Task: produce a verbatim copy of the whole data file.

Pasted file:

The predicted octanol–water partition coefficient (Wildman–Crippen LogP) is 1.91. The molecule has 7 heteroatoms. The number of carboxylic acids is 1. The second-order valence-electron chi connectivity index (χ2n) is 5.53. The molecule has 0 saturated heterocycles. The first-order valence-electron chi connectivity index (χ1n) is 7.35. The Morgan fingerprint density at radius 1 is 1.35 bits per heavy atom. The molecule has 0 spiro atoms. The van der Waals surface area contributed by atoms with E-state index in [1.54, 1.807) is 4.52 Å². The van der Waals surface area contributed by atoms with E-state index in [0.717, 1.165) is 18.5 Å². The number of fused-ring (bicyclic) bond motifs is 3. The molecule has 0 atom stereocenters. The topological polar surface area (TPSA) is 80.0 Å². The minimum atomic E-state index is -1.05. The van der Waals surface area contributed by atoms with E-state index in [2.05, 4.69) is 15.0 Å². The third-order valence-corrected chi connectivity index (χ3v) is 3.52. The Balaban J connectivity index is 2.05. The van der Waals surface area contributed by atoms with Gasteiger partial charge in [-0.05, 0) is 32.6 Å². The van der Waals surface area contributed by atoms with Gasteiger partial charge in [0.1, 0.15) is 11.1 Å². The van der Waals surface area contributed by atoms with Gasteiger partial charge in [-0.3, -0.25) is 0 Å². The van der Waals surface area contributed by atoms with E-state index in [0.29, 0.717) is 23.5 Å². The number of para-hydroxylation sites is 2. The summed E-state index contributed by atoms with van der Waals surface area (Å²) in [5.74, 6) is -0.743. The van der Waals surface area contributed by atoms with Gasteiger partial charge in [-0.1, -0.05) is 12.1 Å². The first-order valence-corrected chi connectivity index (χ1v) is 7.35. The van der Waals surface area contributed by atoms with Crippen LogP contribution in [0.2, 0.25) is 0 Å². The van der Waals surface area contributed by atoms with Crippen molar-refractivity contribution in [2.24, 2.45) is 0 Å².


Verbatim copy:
The predicted octanol–water partition coefficient (Wildman–Crippen LogP) is 1.91. The molecule has 7 heteroatoms. The number of carboxylic acids is 1. The second-order valence-electron chi connectivity index (χ2n) is 5.53. The molecule has 0 saturated heterocycles. The first-order valence-electron chi connectivity index (χ1n) is 7.35. The Morgan fingerprint density at radius 1 is 1.35 bits per heavy atom. The molecule has 0 spiro atoms. The van der Waals surface area contributed by atoms with E-state index in [1.54, 1.807) is 4.52 Å². The van der Waals surface area contributed by atoms with E-state index in [0.717, 1.165) is 18.5 Å². The number of fused-ring (bicyclic) bond motifs is 3. The molecule has 0 atom stereocenters. The topological polar surface area (TPSA) is 80.0 Å². The minimum atomic E-state index is -1.05. The van der Waals surface area contributed by atoms with E-state index in [2.05, 4.69) is 15.0 Å². The third-order valence-corrected chi connectivity index (χ3v) is 3.52. The Balaban J connectivity index is 2.05. The van der Waals surface area contributed by atoms with Gasteiger partial charge in [-0.05, 0) is 32.6 Å². The van der Waals surface area contributed by atoms with Gasteiger partial charge in [0.1, 0.15) is 11.1 Å². The van der Waals surface area contributed by atoms with Gasteiger partial charge in [-0.3, -0.25) is 0 Å². The van der Waals surface area contributed by atoms with E-state index in [0.29, 0.717) is 23.5 Å². The number of para-hydroxylation sites is 2. The summed E-state index contributed by atoms with van der Waals surface area (Å²) in [5.74, 6) is -0.743. The van der Waals surface area contributed by atoms with Gasteiger partial charge in [-0.1, -0.05) is 12.1 Å². The first-order valence-corrected chi connectivity index (χ1v) is 7.35. The van der Waals surface area contributed by atoms with Crippen LogP contribution in [0.2, 0.25) is 0 Å². The van der Waals surface area contributed by atoms with Crippen molar-refractivity contribution in [2.24, 2.45) is 0 Å².